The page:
System.out.println ("Hello world!");

I once teached a class of newbies, with exactly that problem to pupils, which had, in their majority, never seen an int or an if before.

But my paradigm was, to practice early.

So I explained to them, that there is a dilemma. That there are many things to tell about every little piece of code, and that we need to use that boilerplate code, this kind of entry point in the beginning without understanding, but that they will lose their obscureness over time.

I taught them the most basic concepts first: keywords, datatypes, assignment, declaration, initialisation, conditions, control structures, ... objects, classes, inheritance, ... visibility, API, pretty close to a book, and I could tell them, where in the book they will encounter which part which looks unclear.

So the curious could look forward, to answer their questions right away, and I could produce some trust, that these things will be explained later, and that it isn't just an excuse; that maybe I don't know it myself. :)

I then tried to explain in simple words what most parts are, except the static thing, and told them, that they shouldn't be frustrated, if they don't understand it, if it is too few information. Which parts of the program can be modified right away (class name, param name, text to output) without damaging the program and leading to which result and consequences (name of the class to run, changing the filename).

I guess it worked pretty well and would do it in a similar manner again.

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  • The "main()" method -- tell Java to "begin here" when a program is started from the command line.
  • args[] -- an array of whatever else was entered on the command line.
  • Public -- any other Java program can call this method.
  • static data -- You can only have a single instance of the data in this class.
  • static method -- This method can only access static data of the class.
  • "Class" -- trickier one. Anything short of a book is going to be considered wrong by someone. But hear goes "a class is the group of data definitions and associated methods"
  • System.out -- is an IO stream representing whatever is assigned to "stdout" by default this is the console.
  • println -- a method of System.out that prints a string on followed by a newline.

Java is probably a bad language to teach absolute beginners. Things like "public"/"private" data and methods, and "static" just seem like unnecessary complications unless you know the problems they are trying to solve, but, you cannot have any idea of what these problems are as a beginner.

You might be better of starting with a "super simple" language like groovy where you can ease your way into OO concepts gradually.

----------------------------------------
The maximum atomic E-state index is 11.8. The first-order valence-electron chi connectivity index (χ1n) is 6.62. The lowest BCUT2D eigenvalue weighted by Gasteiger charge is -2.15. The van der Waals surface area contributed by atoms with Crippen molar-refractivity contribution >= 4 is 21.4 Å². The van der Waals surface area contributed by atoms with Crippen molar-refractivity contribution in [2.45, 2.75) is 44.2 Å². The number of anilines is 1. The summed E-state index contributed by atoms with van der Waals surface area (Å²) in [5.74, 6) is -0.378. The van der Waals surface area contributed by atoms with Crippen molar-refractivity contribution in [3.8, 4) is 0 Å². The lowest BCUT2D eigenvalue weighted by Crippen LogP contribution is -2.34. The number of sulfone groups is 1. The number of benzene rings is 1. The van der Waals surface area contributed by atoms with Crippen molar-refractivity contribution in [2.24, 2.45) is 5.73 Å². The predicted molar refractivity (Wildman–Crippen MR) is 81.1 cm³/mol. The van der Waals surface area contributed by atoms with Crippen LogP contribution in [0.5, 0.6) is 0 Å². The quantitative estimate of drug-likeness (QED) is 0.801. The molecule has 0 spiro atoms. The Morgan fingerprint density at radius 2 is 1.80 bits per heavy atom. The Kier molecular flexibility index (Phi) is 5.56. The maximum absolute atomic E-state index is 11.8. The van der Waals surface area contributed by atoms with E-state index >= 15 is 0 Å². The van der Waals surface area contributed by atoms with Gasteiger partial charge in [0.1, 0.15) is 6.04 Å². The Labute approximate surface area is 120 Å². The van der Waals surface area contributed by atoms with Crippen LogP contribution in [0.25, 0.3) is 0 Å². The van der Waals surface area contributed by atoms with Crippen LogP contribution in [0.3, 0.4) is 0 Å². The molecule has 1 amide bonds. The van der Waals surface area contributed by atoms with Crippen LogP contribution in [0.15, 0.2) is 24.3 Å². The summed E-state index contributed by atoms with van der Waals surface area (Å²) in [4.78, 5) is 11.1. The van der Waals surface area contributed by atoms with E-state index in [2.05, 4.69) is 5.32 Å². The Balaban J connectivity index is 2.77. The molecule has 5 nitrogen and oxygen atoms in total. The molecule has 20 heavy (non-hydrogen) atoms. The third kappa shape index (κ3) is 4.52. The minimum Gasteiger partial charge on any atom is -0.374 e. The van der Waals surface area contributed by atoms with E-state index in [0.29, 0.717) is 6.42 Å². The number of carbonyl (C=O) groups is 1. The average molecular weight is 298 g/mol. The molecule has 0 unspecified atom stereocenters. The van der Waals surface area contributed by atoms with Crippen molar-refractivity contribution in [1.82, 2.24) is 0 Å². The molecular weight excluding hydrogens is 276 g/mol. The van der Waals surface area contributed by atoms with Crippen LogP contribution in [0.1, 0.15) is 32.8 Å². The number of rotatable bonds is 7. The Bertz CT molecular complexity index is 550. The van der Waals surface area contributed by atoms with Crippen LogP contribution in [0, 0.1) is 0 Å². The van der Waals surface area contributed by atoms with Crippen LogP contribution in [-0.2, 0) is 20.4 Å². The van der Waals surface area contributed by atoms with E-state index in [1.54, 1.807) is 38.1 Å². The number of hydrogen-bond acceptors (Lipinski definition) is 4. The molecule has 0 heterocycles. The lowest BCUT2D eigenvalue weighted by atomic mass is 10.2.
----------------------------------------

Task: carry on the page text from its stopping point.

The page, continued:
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This may seem trite, but... There are several ways to get to "Hello, world!" You should choose how to get there based on what features you want to highlight. Want to highlight simplicity? Use a simple text view. From there it's all about the concepts you want to show? Hard go avoid libraries, but inheritance, how you pass variables, exception handling...

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public static void main(String[] args)

  1. public: Scope and name visibility
  2. static: class vs instance
  3. void : types and the special void type
  4. main : functions, entry points, class loading
  5. String : Classes. Special rules for Strings
  6. []: Arrays, more on type declarations

Oh, and the whole thing is wrapped in a class and a package and requires import

There is no way and you ought not to try to explain this first. But the very fact that you have to say "And you'll have to accept that as magic..." is something that will throw lots of learners.

The problem of the teachability of programming languages and their paradigms is something that is shamefully neglected by most people putting together curricula. Either you get "teaching languages" that bear little resemblance to anything in the real world or you get languages chosen for ideological reasons ("industry uses this language" or "this language will lead them towards formal CS").

If you look at "what programming languages are teachable?" you see that BASIC and spreadsheets (data-flow) are, by far, the languages that are most successfully taught to a broad audience. Unfortunately, that doesn't advance anyone's agenda...

Today, it seems to me that the language that is most appealing for teaching is Python. You can avoid it's syntactical and semantic complexities for awhile and it is easy to demonstrate meaningful programs (Web interactions, robotic interfaces, etc.).

Obviously, this won't help you with your talk, but perhaps you can consider it for the future.